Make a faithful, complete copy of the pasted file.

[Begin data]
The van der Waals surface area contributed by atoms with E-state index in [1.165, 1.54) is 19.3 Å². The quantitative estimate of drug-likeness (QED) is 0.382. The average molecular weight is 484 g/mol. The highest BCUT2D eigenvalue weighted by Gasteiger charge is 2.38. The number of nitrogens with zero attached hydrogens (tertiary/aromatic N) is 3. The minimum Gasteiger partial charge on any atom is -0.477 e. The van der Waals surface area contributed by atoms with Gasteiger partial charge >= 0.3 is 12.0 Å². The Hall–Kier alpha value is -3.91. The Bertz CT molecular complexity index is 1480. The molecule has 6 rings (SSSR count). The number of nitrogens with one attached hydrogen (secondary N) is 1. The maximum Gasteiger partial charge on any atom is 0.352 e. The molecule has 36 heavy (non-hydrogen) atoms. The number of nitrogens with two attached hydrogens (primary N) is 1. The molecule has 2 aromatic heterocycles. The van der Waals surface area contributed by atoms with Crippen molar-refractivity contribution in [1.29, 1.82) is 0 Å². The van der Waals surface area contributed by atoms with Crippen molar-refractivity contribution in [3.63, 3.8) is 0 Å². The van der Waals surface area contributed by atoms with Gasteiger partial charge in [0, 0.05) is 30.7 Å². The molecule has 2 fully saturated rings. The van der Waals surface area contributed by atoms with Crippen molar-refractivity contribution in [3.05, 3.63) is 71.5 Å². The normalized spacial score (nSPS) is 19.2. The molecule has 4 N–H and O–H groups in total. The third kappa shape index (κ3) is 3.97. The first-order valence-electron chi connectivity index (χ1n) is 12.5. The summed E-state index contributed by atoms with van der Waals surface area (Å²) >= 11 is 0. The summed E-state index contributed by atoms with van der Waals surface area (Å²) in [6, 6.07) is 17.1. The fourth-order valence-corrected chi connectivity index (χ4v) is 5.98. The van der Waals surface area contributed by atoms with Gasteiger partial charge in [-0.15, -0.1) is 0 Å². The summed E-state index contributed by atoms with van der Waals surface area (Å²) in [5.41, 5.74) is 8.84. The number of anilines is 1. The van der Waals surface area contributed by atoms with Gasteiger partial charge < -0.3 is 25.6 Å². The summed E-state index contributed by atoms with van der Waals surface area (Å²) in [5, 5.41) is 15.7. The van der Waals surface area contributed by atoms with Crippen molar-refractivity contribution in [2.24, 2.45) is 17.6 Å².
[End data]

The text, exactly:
The van der Waals surface area contributed by atoms with E-state index in [1.165, 1.54) is 19.3 Å². The quantitative estimate of drug-likeness (QED) is 0.382. The average molecular weight is 484 g/mol. The highest BCUT2D eigenvalue weighted by Gasteiger charge is 2.38. The number of nitrogens with zero attached hydrogens (tertiary/aromatic N) is 3. The minimum Gasteiger partial charge on any atom is -0.477 e. The van der Waals surface area contributed by atoms with Gasteiger partial charge >= 0.3 is 12.0 Å². The Hall–Kier alpha value is -3.91. The Bertz CT molecular complexity index is 1480. The molecule has 6 rings (SSSR count). The number of nitrogens with one attached hydrogen (secondary N) is 1. The maximum Gasteiger partial charge on any atom is 0.352 e. The molecule has 36 heavy (non-hydrogen) atoms. The number of nitrogens with two attached hydrogens (primary N) is 1. The molecule has 2 aromatic heterocycles. The van der Waals surface area contributed by atoms with Crippen molar-refractivity contribution in [1.29, 1.82) is 0 Å². The van der Waals surface area contributed by atoms with Crippen molar-refractivity contribution in [3.63, 3.8) is 0 Å². The van der Waals surface area contributed by atoms with Gasteiger partial charge in [0, 0.05) is 30.7 Å². The molecule has 2 fully saturated rings. The van der Waals surface area contributed by atoms with Crippen molar-refractivity contribution in [3.05, 3.63) is 71.5 Å². The normalized spacial score (nSPS) is 19.2. The molecule has 4 N–H and O–H groups in total. The third kappa shape index (κ3) is 3.97. The first-order valence-electron chi connectivity index (χ1n) is 12.5. The summed E-state index contributed by atoms with van der Waals surface area (Å²) >= 11 is 0. The summed E-state index contributed by atoms with van der Waals surface area (Å²) in [6, 6.07) is 17.1. The fourth-order valence-corrected chi connectivity index (χ4v) is 5.98. The van der Waals surface area contributed by atoms with Gasteiger partial charge in [-0.15, -0.1) is 0 Å². The summed E-state index contributed by atoms with van der Waals surface area (Å²) in [5.41, 5.74) is 8.84. The number of anilines is 1. The van der Waals surface area contributed by atoms with Gasteiger partial charge < -0.3 is 25.6 Å². The summed E-state index contributed by atoms with van der Waals surface area (Å²) in [5, 5.41) is 15.7. The van der Waals surface area contributed by atoms with Crippen molar-refractivity contribution in [2.24, 2.45) is 17.6 Å².